By Guest Blogger: Jo Walters
PADI AmbassaDiver™ Roberto Ochoa talks about his recent expedition to Galápagos, when he spent 10 days shooting a documentary film showcasing the beauty of the marine sanctuary and filming freedivers as they encountered the surprising reactions – or lack thereof – of the area’s aquatic inhabitants to their presence.
For 10 days beginning 28 July 2016, a team of noted eco-advocates joined PADI AmbassaDiverTM and marine wildlife videographer Roberto Ochoa on an expedition to the Galápagos Islands to raise awareness of the importance of conservation, promote responsible eco-tourism and film freedivers exploring the recently-created shark and ray sanctuary in the waters of Darwin and Wolf Islands. The team included some of the aquatic realm’s most ardent divers, including professional freediver Guillaume Néry; shark conservationist Ocean Ramsey; Charles Darwin Foundation scientist Dr. Pelayo Salinas De León; Cousteau Divers Founder Pierre Cousteau; deep dive record holder (and PADI Professional) Leo Morales; champion freediver Estrella Navarro; and esteemed underwater photographers Juan Oliphant and Natalie Parra.
“The purpose of the expedition and the resulting film is to present a positive message about the natural conservation of marine species and their coexistence of man through sustainable development,” says Ochoa, who is interested not only in showcasing the beauty and bio-diversity of the Galápagos Islands, but also supporting the local economy by promoting responsible eco-tourism. “That’s why we devoted a day of the expedition to a special program for students from local schools and another to snorkeling in the waters of Tortuga Bay with 80 local children, age 8-11. We must educate the young about the importance of sustainable conservation in order to establish a strong foundation for future eco-activism.”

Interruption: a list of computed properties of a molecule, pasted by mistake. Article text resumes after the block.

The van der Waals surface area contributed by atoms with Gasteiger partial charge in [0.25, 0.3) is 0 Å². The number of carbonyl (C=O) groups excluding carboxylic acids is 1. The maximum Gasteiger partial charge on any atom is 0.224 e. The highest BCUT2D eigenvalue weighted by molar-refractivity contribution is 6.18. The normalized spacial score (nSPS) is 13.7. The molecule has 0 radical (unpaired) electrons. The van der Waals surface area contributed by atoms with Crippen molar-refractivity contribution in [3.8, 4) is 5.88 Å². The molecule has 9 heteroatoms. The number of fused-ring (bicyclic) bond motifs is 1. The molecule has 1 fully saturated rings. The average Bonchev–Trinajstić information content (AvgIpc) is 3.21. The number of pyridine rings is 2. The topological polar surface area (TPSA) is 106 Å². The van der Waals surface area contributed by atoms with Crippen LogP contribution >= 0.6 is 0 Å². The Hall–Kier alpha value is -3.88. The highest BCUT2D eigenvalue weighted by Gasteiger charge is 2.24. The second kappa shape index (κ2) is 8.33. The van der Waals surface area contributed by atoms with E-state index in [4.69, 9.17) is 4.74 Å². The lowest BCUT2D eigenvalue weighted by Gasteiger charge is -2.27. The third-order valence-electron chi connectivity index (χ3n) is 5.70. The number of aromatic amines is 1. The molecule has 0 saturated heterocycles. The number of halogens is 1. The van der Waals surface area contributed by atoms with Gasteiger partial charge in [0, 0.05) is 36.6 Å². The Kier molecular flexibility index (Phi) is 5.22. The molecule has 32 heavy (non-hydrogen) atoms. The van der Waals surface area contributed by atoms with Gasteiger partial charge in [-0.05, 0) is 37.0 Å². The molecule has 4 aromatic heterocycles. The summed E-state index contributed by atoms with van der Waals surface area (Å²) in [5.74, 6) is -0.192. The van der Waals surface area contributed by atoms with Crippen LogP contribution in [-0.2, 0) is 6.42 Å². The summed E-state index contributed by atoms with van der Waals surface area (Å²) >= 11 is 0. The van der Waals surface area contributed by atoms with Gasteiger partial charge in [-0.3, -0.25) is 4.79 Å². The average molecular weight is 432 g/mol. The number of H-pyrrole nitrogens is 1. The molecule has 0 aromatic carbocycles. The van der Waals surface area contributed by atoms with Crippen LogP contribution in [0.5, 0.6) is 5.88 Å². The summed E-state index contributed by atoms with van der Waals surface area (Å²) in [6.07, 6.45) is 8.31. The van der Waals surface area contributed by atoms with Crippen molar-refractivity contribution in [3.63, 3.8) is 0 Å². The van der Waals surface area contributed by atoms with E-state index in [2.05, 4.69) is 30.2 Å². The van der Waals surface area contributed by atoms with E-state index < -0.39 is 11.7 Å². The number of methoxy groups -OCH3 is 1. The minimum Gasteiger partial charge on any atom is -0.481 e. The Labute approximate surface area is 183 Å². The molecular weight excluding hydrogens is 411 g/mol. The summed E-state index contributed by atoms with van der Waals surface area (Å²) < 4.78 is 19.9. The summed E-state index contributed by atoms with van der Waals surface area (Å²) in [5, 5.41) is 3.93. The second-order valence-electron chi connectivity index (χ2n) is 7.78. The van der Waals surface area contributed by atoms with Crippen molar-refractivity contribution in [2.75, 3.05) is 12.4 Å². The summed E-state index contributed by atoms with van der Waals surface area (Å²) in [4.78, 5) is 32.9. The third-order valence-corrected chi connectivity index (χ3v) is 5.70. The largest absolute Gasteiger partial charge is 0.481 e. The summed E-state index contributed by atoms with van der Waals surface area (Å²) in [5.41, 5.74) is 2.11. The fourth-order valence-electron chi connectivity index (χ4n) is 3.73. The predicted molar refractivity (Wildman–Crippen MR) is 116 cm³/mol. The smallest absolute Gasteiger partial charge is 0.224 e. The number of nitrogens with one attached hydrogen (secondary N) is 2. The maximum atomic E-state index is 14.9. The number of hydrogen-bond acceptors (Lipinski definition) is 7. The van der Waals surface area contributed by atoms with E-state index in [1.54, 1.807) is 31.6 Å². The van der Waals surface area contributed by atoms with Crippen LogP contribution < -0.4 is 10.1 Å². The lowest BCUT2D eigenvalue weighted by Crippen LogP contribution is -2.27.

According to Ochoa, one of the most amazing revelations of the expedition was the interaction of marine animals with the freedivers. “For many marine species, this was their first encounter with freedivers, and they seemed to consider them fellow denizens of the deep – probably because, unlike scuba divers, the freedivers were silent so the marine animals responded to them in a totally different manner,” he explains. “It was particularly fascinating to watch the reactions of the hammerhead sharks. They seemed far more curious than cautions when they encountered the freedivers and didn’t hesitate to interact with them. It resulted in truly magical moments captured on film.
Features of the Film
Throughout the 10-day expedition, freedivers made four-to-five dives each day and created more than 40 hours of film. In addition to the hammerheads, people viewing the film will see the freedivers interact with a variety of marine creatures. The islands featured whale sharks, manta rays, turtles and iguanas. The filmmaker has another surprise in store for his audience and it’s exciting. The film was shot in a special 360 degree format in some portions. It renders a kind of virtual reality, panoramic viewing experience for the audience.
You can catch a six-minute short version of the Galapagos Evolution documentary at the 2016 DEMA Show. It will preview in November in Las Vegas, Nevada, USA. The full documentary will have wide distribution upon completion. Visit Roberto Ochoa’s website for additional updates.